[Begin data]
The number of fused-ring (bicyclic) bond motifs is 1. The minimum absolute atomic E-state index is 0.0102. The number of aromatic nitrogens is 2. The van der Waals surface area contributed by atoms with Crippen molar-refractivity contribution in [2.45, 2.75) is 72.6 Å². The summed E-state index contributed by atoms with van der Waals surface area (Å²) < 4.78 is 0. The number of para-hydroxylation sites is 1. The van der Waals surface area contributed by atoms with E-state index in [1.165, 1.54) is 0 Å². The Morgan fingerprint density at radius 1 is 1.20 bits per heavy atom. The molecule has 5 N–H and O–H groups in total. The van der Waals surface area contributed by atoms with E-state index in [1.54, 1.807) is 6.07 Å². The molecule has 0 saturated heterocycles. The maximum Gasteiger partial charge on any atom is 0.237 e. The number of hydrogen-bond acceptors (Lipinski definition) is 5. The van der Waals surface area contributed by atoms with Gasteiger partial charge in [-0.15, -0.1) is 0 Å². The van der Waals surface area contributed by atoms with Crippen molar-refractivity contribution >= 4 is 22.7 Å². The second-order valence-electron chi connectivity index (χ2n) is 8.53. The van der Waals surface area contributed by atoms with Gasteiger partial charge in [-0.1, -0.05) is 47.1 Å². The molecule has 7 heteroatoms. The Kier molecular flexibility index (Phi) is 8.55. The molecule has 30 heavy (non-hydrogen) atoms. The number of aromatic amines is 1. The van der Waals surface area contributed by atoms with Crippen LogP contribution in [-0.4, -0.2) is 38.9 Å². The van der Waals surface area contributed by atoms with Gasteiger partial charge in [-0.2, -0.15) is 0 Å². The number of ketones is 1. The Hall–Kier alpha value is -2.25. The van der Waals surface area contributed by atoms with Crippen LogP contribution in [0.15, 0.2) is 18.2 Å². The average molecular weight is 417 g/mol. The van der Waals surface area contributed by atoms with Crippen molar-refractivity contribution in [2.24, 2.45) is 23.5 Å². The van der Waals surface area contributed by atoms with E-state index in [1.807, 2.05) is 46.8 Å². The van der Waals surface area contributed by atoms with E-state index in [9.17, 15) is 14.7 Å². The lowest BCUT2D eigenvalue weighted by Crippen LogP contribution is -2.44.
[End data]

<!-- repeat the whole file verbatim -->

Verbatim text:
The number of fused-ring (bicyclic) bond motifs is 1. The minimum absolute atomic E-state index is 0.0102. The number of aromatic nitrogens is 2. The van der Waals surface area contributed by atoms with Crippen molar-refractivity contribution in [2.45, 2.75) is 72.6 Å². The summed E-state index contributed by atoms with van der Waals surface area (Å²) < 4.78 is 0. The number of para-hydroxylation sites is 1. The van der Waals surface area contributed by atoms with E-state index in [1.165, 1.54) is 0 Å². The Morgan fingerprint density at radius 1 is 1.20 bits per heavy atom. The molecule has 5 N–H and O–H groups in total. The van der Waals surface area contributed by atoms with E-state index in [1.54, 1.807) is 6.07 Å². The molecule has 0 saturated heterocycles. The maximum Gasteiger partial charge on any atom is 0.237 e. The number of hydrogen-bond acceptors (Lipinski definition) is 5. The van der Waals surface area contributed by atoms with Gasteiger partial charge in [-0.15, -0.1) is 0 Å². The van der Waals surface area contributed by atoms with Crippen molar-refractivity contribution >= 4 is 22.7 Å². The second-order valence-electron chi connectivity index (χ2n) is 8.53. The van der Waals surface area contributed by atoms with Gasteiger partial charge in [-0.1, -0.05) is 47.1 Å². The molecule has 7 heteroatoms. The Kier molecular flexibility index (Phi) is 8.55. The molecule has 30 heavy (non-hydrogen) atoms. The number of aromatic amines is 1. The van der Waals surface area contributed by atoms with Crippen LogP contribution in [-0.4, -0.2) is 38.9 Å². The van der Waals surface area contributed by atoms with Gasteiger partial charge in [-0.2, -0.15) is 0 Å². The number of ketones is 1. The Hall–Kier alpha value is -2.25. The van der Waals surface area contributed by atoms with Crippen LogP contribution in [0.15, 0.2) is 18.2 Å². The average molecular weight is 417 g/mol. The van der Waals surface area contributed by atoms with Crippen molar-refractivity contribution in [2.24, 2.45) is 23.5 Å². The van der Waals surface area contributed by atoms with E-state index in [1.807, 2.05) is 46.8 Å². The van der Waals surface area contributed by atoms with E-state index in [9.17, 15) is 14.7 Å². The lowest BCUT2D eigenvalue weighted by Crippen LogP contribution is -2.44.